Can Lewis Hamilton become Hungary GP's most successful driver and claim title lead?
Last updated on .From the section Formula 1
It seems hard to believe, but this year is the 30th anniversary of the first Hungarian Grand Prix.
When the race first appeared on the calendar in 1986, the world was a very different place. For a start, Hungary was a communist country under the control of the Soviet Union. It was, in fact, the first grand prix ever to be held behind the 'Iron Curtain'.
Now, Hungary is within the orbit of the west as a member of the European Union. But while the political background to the event has changed, it has held on to its uniqueness.
The Hungaroring was built on a dusty piece of land 12 miles or so outside - but in many ways a million miles away from - the boulevards, cobblestones and historic squares of central Budapest.
And yet on this unpromising natural amphitheatre, the Hungarians built a special grand prix track, with unprepossessing looks but a unique challenge.
"Like a street circuit without the houses," Martin Brundle famously remarked on F1's first appearance there; a reference to the track's tight and twisty nature. In reality, it is more like a go-kart track writ large.
Corner tumbles after corner as the track plunges and rises around its bowl of hills, the drivers subjected to a relentless cascade of curves.
The long, downhill hairpins of Turns One and Two, followed by a downhill kink at Three, then the very fast uphill sweep at Four into another long, long hairpin.
After the chicane that follows, the mid-section of the lap is a blast - left, right, left, right in a series of medium-fast sweepers that test a driver's skills and his car's aerodynamics and balance to the limit.
The incessant corners and short pit straight make overtaking very difficult, and yet still somehow the place seems to produce its fair share of great racing.
Many of the recent races there have been terrific - and Daniel Ricciardo's fighting win for Red Bull in 2014 was an all-time classic.
Perhaps it's the breathless, relentless nature of the track, which teases errors out of drivers; perhaps it's the low-grip, low abrasion surface; probably, it's both.
Whatever, with a great little race track allied to one of Europe's great cities, it is a low-key highlight of the season.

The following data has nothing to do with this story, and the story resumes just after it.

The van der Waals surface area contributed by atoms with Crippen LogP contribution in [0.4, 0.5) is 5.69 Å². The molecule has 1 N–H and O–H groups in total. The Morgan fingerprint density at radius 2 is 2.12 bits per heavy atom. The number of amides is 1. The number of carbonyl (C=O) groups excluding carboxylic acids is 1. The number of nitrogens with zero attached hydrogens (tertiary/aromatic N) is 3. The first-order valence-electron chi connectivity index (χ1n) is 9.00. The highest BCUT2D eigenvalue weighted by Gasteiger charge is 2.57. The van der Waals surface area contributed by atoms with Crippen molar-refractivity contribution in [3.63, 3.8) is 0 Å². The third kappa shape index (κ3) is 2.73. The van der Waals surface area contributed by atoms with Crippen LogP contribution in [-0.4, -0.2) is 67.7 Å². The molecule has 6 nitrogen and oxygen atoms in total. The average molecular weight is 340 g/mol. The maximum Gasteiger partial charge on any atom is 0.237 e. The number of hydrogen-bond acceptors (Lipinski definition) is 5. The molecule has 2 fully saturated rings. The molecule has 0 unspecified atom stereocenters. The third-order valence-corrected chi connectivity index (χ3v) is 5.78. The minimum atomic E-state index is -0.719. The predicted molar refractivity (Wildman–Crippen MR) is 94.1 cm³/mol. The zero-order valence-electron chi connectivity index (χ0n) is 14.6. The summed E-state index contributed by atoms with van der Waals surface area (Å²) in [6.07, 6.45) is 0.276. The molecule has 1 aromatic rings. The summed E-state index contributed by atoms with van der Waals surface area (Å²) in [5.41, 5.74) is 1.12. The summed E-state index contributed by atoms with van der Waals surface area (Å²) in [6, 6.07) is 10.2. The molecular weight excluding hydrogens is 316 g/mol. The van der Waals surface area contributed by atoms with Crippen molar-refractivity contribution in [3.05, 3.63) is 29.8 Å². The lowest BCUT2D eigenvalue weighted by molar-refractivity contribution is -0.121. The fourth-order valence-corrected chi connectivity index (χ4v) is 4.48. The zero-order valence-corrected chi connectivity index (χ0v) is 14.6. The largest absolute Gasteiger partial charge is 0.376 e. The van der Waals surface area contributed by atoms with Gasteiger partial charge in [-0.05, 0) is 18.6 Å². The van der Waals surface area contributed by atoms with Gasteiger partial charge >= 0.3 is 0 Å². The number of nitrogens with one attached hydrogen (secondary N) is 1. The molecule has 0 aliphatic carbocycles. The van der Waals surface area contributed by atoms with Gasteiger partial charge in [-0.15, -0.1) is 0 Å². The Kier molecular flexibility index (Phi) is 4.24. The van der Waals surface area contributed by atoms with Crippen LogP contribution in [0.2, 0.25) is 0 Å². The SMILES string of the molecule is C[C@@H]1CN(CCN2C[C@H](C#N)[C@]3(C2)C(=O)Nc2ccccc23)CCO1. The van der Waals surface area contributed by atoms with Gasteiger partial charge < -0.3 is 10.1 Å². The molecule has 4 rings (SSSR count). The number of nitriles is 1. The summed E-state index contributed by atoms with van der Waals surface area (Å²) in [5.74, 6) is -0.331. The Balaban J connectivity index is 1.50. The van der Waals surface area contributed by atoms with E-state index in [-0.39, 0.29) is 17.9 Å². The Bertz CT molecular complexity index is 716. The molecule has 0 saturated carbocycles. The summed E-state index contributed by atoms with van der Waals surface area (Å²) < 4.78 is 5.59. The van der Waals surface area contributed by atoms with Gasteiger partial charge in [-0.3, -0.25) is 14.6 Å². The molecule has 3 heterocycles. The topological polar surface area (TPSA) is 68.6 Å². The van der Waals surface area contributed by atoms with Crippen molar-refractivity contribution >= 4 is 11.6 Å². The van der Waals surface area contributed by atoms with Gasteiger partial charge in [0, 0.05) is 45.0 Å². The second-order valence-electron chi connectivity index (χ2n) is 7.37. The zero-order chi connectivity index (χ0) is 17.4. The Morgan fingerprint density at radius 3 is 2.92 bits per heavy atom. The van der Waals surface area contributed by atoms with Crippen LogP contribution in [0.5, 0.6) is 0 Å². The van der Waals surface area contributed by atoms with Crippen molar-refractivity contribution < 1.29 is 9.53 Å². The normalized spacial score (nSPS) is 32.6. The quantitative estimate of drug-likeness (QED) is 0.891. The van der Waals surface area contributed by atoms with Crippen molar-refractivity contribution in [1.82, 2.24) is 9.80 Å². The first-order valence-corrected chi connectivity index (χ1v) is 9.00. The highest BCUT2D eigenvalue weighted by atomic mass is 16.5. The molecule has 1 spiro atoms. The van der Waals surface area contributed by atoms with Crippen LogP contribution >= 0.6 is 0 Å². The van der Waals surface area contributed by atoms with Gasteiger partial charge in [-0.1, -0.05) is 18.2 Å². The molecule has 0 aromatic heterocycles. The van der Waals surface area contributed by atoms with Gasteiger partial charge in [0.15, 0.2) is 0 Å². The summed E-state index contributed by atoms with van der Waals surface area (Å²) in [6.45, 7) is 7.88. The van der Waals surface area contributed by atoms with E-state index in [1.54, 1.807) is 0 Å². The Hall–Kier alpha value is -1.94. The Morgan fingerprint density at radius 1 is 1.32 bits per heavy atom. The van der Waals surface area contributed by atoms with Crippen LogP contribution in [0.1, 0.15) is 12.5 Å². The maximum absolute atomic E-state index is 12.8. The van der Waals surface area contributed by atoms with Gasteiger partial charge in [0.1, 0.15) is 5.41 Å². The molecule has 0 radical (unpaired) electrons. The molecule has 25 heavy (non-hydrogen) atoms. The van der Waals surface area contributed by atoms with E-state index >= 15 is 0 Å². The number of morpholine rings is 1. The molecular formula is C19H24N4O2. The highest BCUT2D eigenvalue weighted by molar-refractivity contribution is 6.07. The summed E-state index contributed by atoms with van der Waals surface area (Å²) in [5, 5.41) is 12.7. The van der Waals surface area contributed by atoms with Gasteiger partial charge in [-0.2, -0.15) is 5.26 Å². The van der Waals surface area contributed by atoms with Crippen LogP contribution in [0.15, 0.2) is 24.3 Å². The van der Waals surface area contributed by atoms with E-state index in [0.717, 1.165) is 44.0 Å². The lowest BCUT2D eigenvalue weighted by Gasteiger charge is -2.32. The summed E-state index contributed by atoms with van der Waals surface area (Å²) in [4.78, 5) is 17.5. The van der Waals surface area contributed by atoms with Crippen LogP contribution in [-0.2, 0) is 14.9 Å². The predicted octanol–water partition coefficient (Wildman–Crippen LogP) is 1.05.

And with Lewis Hamilton chasing yet more history - a win would see him become the most successful driver here with five wins - there's plenty to play for this year too.
Fresh-faced Hamilton started something good
Happy birthday, Coco!
Subscribe to the BBC Sport newsletter to get our pick of news, features and video sent to your inbox.
lewis is a sensational driver, so glad he is a brit.
You know he wins when you do that, right? The more people talk about him, like you do every single day, the more exposure he gets to outlets that market him based on interest.Keep up the good work PGB, great job.
You do know that the first B in BBC stands for British don't you?
LH is a British driver competing for a world championship so it's only natural that they would prioritise him. If you want to read about NR may I suggest you go to a German site or DR Australian etc. etc.
Meanwhile only Max or maybe Daniel are a threat for the race but not a serious one I would say
You're wasting your breath on PGB Adick. He's just a Honey Monster fanboy that hates any driver that's better than his heartthrob Danny boy, so that is practically the entire grid.
With a trouble-free weekend, he probably will.
A thought for the man whose record he'd surpass: keep fighting Michael.
If LH had preferential treatment these last few years, like MS FA SV notoriously need and always try to get, then LH would be on about 65 wins overtaking Prost for 2nd easily and he'd be the top pole sitter with about 79.
He'll achieve those goals anyway..
Yes, weave this yarn about Lewis chasing his fifth win into the story, but:
- which teams are likely to go well there?
- what is the tyre strategy?
- the weather forecast?
- anyone got any upgrades?
- do pole sitters typically win there?
I posted a quote that YOU claimed was out of context so I posted a link which clearly showed that it wasn't.
According to YOU, even though SM quite clearly states how highly he rates LH, even comparing him to Clark, it never happened.
I repeat, unless you know more about motor racing than SM, let it go. Makes you look even sillier than usual
Why don't you join a classic f1 forum, an Australian DR forum or the "I hate LH" facebook page?You'd fit right in .
Why oh why do the BBC continually describe everything as "making history" to the point where the phrase has been totally diluted to have no real meaning. If LH were to win more grand prixs than anyone else overall.....that would be "history", not simply winning the most a newish minor track.
LH has won races every year for 10 years, only current driver to do so.
LH has titles with multiple teams. Only current driver to do so.
As for Fangio? 8 years in f1 makes 7/8 winning a race. Also 5xWDC in only 51 races, his first title at 40yo, also very overweight. Different times.
In case you did not realise this is the UK, we have a world champion called Lewis Hamilton. Are suppose to sing the praises of Fernando? in Spain there is no other drivers other than Fernando, I am sure we are not like that here but do appreciate that one of our own is a World Champion and is going for a record.
In most drivers mindsLewis is the person to beat, do you know why?
It's odd how the BRITISH broadcasting corp has latched on to stories about the MOST SUCCESFUL BRITISH F1 DRIVER OF ALL TIME and published them for BRITISH fans to read in their native tongue. Very odd.
Wonder if the Germans totally ignore Vetel on their dedicated sites?